Friday, we went to Beale Street (shirking the local home game's debut on ESPN! The huge-manatee!) and went dancing at Alfred's and I was reminded how much I like it there. It was a warm night, and the streets were stuffed with people dancing, twirling, and drinking margaritas from Wet Willie's. Beale Street is an odd combination of Memphis blues and New Orleans charm. It smells of pork barbecue, red beans and rice, and spilled beer. Strong men line up in the street to perform acrobatic feats for money. And there's always this one guy who sits on a throne on the sidewalk, pulled up to a standalone table. He doesn't offer anything -- doesn't tell fortunes, doesn't perform magic -- he just seems to want to talk to people. If you go to BB King's, you'll hear the best blues in the South (short of Clarksdale, I hear), where some of the most soulful music I've ever heard causes people to sway drunkenly on the smoky dance floor. We went to Alfred's, which was stuffed with bachelorette parties of veiled reeling brides wearing flashing lights around their waists and necks. One drunk guy spun aimlessly around the floor in a pink shirt, dancing with his own shoes at times, stopping occasionally to stand still for several minutes while holding his middle finger in the air. I'm still not sure who was (or was not?) involved in the insult.
While the night was undeniably odd, Beale Street's music is so toe-tapping, the dance floor so entertaining, the bands so glad to be there, and the food so delectable that I found myself just glad to be alive and out under the warm night sky.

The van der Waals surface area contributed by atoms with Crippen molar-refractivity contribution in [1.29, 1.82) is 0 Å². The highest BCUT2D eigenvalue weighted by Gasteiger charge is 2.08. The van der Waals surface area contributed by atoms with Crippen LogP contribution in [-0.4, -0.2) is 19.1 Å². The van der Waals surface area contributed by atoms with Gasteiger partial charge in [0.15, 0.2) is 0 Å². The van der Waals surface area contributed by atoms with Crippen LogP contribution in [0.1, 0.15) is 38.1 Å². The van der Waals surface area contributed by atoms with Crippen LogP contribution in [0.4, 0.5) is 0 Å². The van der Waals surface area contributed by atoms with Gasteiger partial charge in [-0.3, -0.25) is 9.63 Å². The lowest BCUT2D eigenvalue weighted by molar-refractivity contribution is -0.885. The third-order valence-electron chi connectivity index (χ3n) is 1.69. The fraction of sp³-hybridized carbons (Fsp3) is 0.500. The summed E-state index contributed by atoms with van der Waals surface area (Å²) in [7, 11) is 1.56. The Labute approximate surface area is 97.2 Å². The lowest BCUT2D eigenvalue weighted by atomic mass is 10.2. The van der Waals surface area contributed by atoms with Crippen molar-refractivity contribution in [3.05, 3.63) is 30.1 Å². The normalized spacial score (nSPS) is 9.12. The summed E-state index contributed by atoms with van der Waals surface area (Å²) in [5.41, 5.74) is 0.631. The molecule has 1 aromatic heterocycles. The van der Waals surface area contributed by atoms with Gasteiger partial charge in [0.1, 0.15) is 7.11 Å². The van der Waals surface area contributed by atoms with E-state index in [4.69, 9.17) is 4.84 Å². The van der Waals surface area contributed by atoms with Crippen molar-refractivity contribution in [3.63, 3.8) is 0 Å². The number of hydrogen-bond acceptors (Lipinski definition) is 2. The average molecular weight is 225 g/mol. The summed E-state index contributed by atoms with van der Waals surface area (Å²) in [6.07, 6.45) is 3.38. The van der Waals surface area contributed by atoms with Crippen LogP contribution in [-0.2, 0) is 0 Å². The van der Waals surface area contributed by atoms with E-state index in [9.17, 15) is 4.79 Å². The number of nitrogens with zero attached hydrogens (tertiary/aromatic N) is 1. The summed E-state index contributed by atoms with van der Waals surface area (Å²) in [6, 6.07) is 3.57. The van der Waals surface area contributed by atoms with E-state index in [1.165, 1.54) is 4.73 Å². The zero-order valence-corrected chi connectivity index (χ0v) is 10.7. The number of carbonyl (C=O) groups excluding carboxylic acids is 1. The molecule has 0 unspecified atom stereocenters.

The next night was also outside but in a very different setting. We went to the lake to enjoy a campfire, smores, and early autumn lightning. I walked a dog around the site's loop and enjoyed the absolute darkness, interrupted only here and there by the twinkling lights of a plastic palm tree or Christmas lights someone had erected in their camper's "front yard." The world smelled like cut grass and ozone before a storm, thrown in with the happy smell of slightly dirty children who have played outside all day long, barefoot. Campers played oldies and grilled hamburgers on rusty charcoal grills. I was unable to get melted marshmallows (or smushmellows as one friend's child calls them) off of my hands, and that was OK.
It reminded me of growing up in East Texas in a town with no restaurants or stores, with nothing open past 9. I spent hours outside on the front lawn drawing pictures with the stars, which were bright and unhampered by any lights from any city, the closest one being an hour away. My friends and I told ghost stories on my trampoline, letting the wind from the dark woods behind us send shivers down our backs, between our shoulder blades. The smoke from the campfire would tangle in my long hair and stay there.
While I can't buy the founding fathers' suggestion that a rural life is a virtuous one, I have noticed that spending a little time with the open sky reminds me of how small I am, how small my problems are. And who doesn't need that little reminder, every now and then?